A Convicting Conference
I arrived at Denver International Airport, exhausted and starving. Riding the underground trolley amidst a multitude of strangers, I wondered what would happen if I showed up at the concourse and no one was there. Two nights in the airport, a diet of over-priced bagels and captured pigeons didn’t seem too pleasing. Well at least the bagels. Shooting pigeons with a bow made out hiking stick, a shoelace, and sharpened pencil would be pretty sweet. However, much to my pleasure (or chagrin…), as I walked out into the airy main concourse, I quickly spotted a group of people sitting awkwardly in a clump around moose head on a stick. Yikes! I thought. This is actually happening! The 2014 training conference had begun.
Five hours later, I rolled into the YMCA Rocky Mountain National Park with the a busload of my fellow comrades. The first couple of hours consisted of the standard fare for conferences or retreats: bulging manila folders, myriads of new faces, and over-sized name tags (do I wear it or put in my pocket? This feels like VBS. Well, everyone else is wearing it. Better put it on.)
As the sunny Colorado afternoon faded into evening, and we all gathered together for dinner in the mess hall, something quickly became apparent. Not all Christians believe the same thing (Contrary to popular opinion, this is not an original thought. Others have come to the same conclusion). As I neatly disected my pork loin, I watched as three of my conferencees (oh, that’s fun to write!) engaged in a vigorous discussion about Biblical authority. Within arm’s length of each other were sitting three people: one who believed the Bible is both inerrant and infallible, another who believed that it is infallible yet errant, and another who believed it is both errant and fallible. These are issues which can majorly affect biblical interpretation. Are then these three unable of doing ministry with each other this summer? Well, WWCSLD? (What Would C. S. Lewis Do?)
In the preface to his influential book Mere Christianity, C. S. Lewis describers Christianity as a hall, from which many doors open into various rooms. It is beneficial for Christians to search for the correct room, but they must realize that all the rooms, exist in the same house. ACMNP offers us a chance to exit our rooms for a while, and spend some in the hall. Lewis suggests “that at the center of each [denomination] there is something, or a Someone, who against all divergencies of belief, all differences of temperament, all memories of mutual persecution, speaks with the same voice.” I am excited to live in “the hall” for a summer.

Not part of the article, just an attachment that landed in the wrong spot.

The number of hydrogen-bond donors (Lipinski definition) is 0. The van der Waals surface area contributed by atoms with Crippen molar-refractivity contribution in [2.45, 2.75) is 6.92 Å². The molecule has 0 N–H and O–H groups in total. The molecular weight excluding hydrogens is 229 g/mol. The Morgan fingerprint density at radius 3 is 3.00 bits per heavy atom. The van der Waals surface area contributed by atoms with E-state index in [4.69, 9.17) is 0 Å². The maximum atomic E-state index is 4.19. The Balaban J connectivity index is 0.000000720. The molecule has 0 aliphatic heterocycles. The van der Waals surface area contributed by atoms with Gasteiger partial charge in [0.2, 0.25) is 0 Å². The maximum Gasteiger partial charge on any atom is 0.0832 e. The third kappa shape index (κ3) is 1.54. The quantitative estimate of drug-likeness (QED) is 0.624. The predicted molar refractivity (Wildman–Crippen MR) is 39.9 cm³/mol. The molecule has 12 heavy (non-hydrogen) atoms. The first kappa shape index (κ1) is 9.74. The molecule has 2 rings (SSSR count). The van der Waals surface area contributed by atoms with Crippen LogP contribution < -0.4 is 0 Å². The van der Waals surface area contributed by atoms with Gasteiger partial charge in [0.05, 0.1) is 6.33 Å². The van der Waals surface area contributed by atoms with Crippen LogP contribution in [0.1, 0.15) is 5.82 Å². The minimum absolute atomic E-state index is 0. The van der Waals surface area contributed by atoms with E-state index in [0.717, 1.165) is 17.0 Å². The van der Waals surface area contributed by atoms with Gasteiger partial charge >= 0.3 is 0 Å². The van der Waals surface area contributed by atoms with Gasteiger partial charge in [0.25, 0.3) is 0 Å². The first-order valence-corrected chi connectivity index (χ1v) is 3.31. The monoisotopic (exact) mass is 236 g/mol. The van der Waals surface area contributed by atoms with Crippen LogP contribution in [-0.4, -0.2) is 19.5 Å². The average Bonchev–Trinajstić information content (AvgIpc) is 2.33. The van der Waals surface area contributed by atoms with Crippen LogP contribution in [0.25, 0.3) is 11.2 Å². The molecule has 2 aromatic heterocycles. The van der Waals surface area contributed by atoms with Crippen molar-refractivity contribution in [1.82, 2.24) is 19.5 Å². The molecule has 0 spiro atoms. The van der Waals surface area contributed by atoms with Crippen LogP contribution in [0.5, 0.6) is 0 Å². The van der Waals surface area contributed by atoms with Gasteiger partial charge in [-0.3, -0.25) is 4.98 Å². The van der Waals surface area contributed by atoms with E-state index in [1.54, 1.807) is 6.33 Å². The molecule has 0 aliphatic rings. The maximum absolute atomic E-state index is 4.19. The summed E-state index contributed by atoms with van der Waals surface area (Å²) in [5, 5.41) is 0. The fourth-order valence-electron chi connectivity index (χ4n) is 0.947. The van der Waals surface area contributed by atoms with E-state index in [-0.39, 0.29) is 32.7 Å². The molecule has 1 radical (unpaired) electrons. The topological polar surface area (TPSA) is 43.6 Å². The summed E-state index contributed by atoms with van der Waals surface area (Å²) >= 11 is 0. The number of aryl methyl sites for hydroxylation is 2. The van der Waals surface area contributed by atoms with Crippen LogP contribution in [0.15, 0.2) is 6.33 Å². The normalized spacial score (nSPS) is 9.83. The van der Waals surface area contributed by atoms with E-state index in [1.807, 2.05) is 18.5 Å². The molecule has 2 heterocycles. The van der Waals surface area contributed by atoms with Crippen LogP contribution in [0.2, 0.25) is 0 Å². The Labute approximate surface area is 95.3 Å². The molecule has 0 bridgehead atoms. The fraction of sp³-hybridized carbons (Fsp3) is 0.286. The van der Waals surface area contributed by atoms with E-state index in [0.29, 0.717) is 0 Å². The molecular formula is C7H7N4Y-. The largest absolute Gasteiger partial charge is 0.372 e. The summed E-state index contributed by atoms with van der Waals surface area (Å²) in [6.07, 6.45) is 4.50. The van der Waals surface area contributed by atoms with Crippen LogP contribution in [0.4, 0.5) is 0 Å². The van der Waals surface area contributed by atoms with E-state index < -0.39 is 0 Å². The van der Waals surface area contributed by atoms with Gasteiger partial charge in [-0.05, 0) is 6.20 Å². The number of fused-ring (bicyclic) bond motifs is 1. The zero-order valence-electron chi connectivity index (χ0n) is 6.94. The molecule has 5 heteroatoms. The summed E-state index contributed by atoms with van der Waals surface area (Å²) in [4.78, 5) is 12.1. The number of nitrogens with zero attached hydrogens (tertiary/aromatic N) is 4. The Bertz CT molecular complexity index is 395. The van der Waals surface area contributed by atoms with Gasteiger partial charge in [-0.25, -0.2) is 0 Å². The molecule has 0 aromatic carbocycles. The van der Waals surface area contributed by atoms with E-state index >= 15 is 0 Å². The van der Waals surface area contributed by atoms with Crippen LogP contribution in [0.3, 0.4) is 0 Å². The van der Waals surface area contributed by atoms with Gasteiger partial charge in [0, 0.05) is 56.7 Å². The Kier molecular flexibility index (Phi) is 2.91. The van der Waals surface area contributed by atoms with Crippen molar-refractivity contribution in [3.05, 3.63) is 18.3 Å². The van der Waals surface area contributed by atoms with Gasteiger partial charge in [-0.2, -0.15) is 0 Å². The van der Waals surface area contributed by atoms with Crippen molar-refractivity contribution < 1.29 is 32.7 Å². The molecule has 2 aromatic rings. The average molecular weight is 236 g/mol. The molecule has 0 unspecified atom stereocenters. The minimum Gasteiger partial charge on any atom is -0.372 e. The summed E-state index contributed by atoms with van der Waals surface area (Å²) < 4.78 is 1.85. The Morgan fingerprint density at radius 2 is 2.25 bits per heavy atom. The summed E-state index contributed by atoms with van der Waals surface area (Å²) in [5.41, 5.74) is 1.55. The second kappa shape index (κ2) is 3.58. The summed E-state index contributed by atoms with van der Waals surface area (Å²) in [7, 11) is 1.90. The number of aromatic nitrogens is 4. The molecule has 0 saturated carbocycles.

Throughout the weekend, I got to listen to many different sermons, from both students and staff. Of all those I heard, one sermon especially stood out to me. Dave Degler spoke on Psalm 21, encouraging us to never forget to lift up our eyes to the hills. As some new-found friends and I scrambled up a rocky hillside, we paused to rest and look back over the valley we had left behind. Dave’s message came to mind as God’s splendor shone around us. Although preaching sermons will be a new and challenging experience, it will be that much easier because when I am at a loss for words, I can simply point at my surroundings. No point of mine, no matter how well-crafted or conceived, can compare to God’s grandeur displayed in God’s creation. The conference fundamentally changed the way I looked at this summer. Before the weekend in Colorado, I found myself constantly doubting whether I would be an effective in my service this summer. To combat this I tried to look at my abilities and convince myself that they were adequate to fulfill my obligations this summer. However, at the conference the national staff kept on telling us that God had called everyone one of us to this ministry. This struck deep for me. As I look around at my friends I see dozens and dozens of people who would do an excellent job this summer, I think to myself “why me?”. However, God has specifically called me and my teammates Ashley and Cassidy to Glen Canyon National Recreation Area, so the question at this point is not whether I am good enough, but rather how I can best serve God in the place he has put me. It’s not about me and my abilities. It’s God and his grand story. I get to be a character in God’s grand narrative. This is both extremely comforting and a terrifying.
In the words of Bilbo Baggins, “It's dangerous to enter the world. You step into the road, and if you're not careful, there is no way to know where you might end up.”
An excited hobbit,